Widespread adoption of social distancing can help communities and countries slow the spread of COVID-19. In Mozambique, researchers partnered with the Ministry of Health to measure the impact of informing people of high rates of community support for social distancing on the practice of social distancing.Results showed that informing people of the support for social distancing increases social distancing in areas where COVID-19 cases are high and decreases social distancing in areas where COVID-19 cases are low.
The slow and uneven progress in vaccination, combined with the rapid emergence of new and more contagious variants of COVID-19, have brought a sense of urgency to finding evidence that can help encourage people to follow guidelines to minimize the spread of COVID-19. Support for preventive measures, such as wearing masks or social distancing, has varied greatly during the pandemic. For example, experts theorized that people relax these measures when local infections are low. If, by contrast, local infection rates are high enough, a perceived risk effect dominates, leading to an increase in the adoption of preventive measures. However, there is a lack of rigorous evidence to support these assumptions and strategies to promote healthy behaviors in the context of the pandemic.
In Mozambique, there are 220 thousand confirmed cases of COVID-19, and the disease has claimed over two thousand lives. Twenty-five percent of the population is fully vaccinated, higher than Zimbabwe, Malawi, and Tanzania, and just below South Africa. Moreover, the aftermath of Cyclone Idai has laid bare the difficulties in combating COVID-19 in the face of worsening climate change. To prevent cases from soaring, the Mozambique government has kept in place rigorous health requirements, one of which is social distancing of 1.5 meters at all times. Individual Mozambicans overwhelmingly support social distancing as a public health measure, yet perceived collective support for social distancing is lower. This suggests information gaps about its popularity, which in turn has the potential to limit the likelihood of social distancing being practiced in the community.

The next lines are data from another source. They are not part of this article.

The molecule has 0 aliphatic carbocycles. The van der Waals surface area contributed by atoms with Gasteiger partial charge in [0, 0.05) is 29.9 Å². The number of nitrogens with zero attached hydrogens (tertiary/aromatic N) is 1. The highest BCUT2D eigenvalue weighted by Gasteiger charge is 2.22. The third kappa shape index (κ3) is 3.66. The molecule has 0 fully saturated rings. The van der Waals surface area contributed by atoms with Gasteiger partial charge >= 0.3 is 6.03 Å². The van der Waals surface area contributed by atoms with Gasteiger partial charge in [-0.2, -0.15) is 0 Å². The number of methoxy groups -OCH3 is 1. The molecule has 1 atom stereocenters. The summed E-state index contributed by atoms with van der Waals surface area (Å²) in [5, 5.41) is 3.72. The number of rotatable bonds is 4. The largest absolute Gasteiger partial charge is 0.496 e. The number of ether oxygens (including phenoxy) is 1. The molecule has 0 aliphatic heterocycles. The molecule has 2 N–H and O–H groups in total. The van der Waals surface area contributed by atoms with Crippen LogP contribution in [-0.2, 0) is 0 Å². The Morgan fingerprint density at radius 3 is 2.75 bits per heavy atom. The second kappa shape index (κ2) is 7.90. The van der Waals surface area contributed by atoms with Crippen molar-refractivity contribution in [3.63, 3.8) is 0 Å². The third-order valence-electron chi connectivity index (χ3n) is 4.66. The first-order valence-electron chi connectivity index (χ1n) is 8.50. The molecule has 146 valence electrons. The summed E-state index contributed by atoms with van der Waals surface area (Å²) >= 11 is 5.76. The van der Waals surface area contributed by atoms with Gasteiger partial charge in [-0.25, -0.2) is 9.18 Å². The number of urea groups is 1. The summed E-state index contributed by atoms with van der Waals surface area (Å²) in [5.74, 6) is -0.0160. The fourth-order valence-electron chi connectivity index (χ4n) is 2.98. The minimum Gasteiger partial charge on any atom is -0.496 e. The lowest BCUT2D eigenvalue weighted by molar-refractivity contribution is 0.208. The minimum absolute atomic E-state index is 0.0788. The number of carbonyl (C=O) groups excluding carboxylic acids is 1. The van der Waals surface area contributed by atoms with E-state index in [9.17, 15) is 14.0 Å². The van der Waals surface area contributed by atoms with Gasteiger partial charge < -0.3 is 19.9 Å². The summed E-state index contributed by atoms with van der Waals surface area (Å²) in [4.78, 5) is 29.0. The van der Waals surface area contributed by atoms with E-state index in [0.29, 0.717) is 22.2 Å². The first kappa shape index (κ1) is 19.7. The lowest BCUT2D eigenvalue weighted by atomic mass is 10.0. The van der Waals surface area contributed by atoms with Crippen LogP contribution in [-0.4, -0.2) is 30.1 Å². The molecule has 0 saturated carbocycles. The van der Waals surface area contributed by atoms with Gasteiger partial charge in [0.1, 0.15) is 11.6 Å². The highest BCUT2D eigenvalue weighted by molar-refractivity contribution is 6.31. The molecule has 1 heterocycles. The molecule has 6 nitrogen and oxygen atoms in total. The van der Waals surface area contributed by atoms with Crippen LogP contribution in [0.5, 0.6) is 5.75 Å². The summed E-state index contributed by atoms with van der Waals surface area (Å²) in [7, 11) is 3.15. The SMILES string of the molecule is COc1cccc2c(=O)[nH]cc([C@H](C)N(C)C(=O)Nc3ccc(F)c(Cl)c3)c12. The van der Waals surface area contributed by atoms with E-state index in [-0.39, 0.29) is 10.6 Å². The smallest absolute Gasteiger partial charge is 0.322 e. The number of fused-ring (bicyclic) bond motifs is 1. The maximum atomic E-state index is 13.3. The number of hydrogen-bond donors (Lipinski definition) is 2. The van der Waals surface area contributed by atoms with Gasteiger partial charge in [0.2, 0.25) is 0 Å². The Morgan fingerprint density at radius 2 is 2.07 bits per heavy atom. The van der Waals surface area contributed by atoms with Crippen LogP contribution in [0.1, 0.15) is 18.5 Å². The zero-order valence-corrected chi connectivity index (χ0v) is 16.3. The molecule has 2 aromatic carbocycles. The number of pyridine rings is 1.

In central Mozambique, researchers partnered with Beira Operational Research Center of the Mozambique National Institute of Health to measure the impact of informing people of high rates of community support for social distancing on the practice of social distancing.
One member from 2,117 households across 76 communities was randomly selected to participate in three over-the-phone surveys to self-report their social distancing decisions and report others’ social distancing decisions in correspondence to the government’s guidelines.
The researchers divided the participants into the following three groups:
- Social norms correction: 628 people were first asked whether they supported social distancing and then asked to estimate the share in the community supporting social distancing on a scale from one to ten. Those who underestimated the share were given the actual share, those who correctly estimated the share were told they were correct, and those who overestimated received no information.
- Leader endorsement: 637 people were identified as official local leaders or nominated by others as best able to circulate information within the community. Leaders practiced social distancing, shared with their community members that they supported social distancing, and encouraged others to practice social distancing. This endorsement as well as the leaders’ names were then shared to the other participants.
- Comparison group: 852 people received neither the social norms correction nor the leader endorsement information circulation.
Data was collected from self-reporting surveys and others-reporting surveys between July and November 2020.
Researchers found that informing people of the support for social distancing increases social distancing in areas where COVID-19 cases are high and decreases social distancing in areas where COVID-19 cases are low.
The increase in social distancing in prevalent COVID-19 areas is related to increased perceived infectiousness, with higher expectations of future infection rates. Where COVID-19 cases are low, people have a lower expectation of future infection rates, leading them to reduce their own social distancing.
Individuals’ perceived share of community social distancing support was 69 percent while the actual share was 98 percent.
Leaders’ endorsement of social distancing had no impact on individuals’ social distancing practices.